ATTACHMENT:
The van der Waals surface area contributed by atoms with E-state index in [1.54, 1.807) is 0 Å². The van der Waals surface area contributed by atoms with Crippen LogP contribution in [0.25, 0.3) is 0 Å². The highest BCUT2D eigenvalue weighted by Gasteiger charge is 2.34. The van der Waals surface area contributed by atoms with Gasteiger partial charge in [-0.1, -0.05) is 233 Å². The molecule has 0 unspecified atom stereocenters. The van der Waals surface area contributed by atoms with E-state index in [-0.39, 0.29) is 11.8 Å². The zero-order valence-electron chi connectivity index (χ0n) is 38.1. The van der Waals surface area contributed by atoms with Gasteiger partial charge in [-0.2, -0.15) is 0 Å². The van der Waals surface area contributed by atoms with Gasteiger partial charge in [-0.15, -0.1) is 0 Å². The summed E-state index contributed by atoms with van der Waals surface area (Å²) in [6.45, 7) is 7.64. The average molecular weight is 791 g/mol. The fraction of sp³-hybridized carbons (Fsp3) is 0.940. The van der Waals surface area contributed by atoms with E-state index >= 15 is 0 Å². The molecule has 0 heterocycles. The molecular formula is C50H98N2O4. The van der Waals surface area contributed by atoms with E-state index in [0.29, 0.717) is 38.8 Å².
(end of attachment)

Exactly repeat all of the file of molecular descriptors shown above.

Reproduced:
The van der Waals surface area contributed by atoms with E-state index in [1.54, 1.807) is 0 Å². The van der Waals surface area contributed by atoms with Crippen LogP contribution in [0.25, 0.3) is 0 Å². The highest BCUT2D eigenvalue weighted by Gasteiger charge is 2.34. The van der Waals surface area contributed by atoms with Gasteiger partial charge in [-0.1, -0.05) is 233 Å². The molecule has 0 unspecified atom stereocenters. The van der Waals surface area contributed by atoms with E-state index in [-0.39, 0.29) is 11.8 Å². The zero-order valence-electron chi connectivity index (χ0n) is 38.1. The van der Waals surface area contributed by atoms with Gasteiger partial charge in [-0.2, -0.15) is 0 Å². The van der Waals surface area contributed by atoms with Gasteiger partial charge in [-0.15, -0.1) is 0 Å². The summed E-state index contributed by atoms with van der Waals surface area (Å²) in [6.45, 7) is 7.64. The average molecular weight is 791 g/mol. The fraction of sp³-hybridized carbons (Fsp3) is 0.940. The van der Waals surface area contributed by atoms with E-state index >= 15 is 0 Å². The molecule has 0 heterocycles. The molecular formula is C50H98N2O4. The van der Waals surface area contributed by atoms with E-state index in [0.29, 0.717) is 38.8 Å².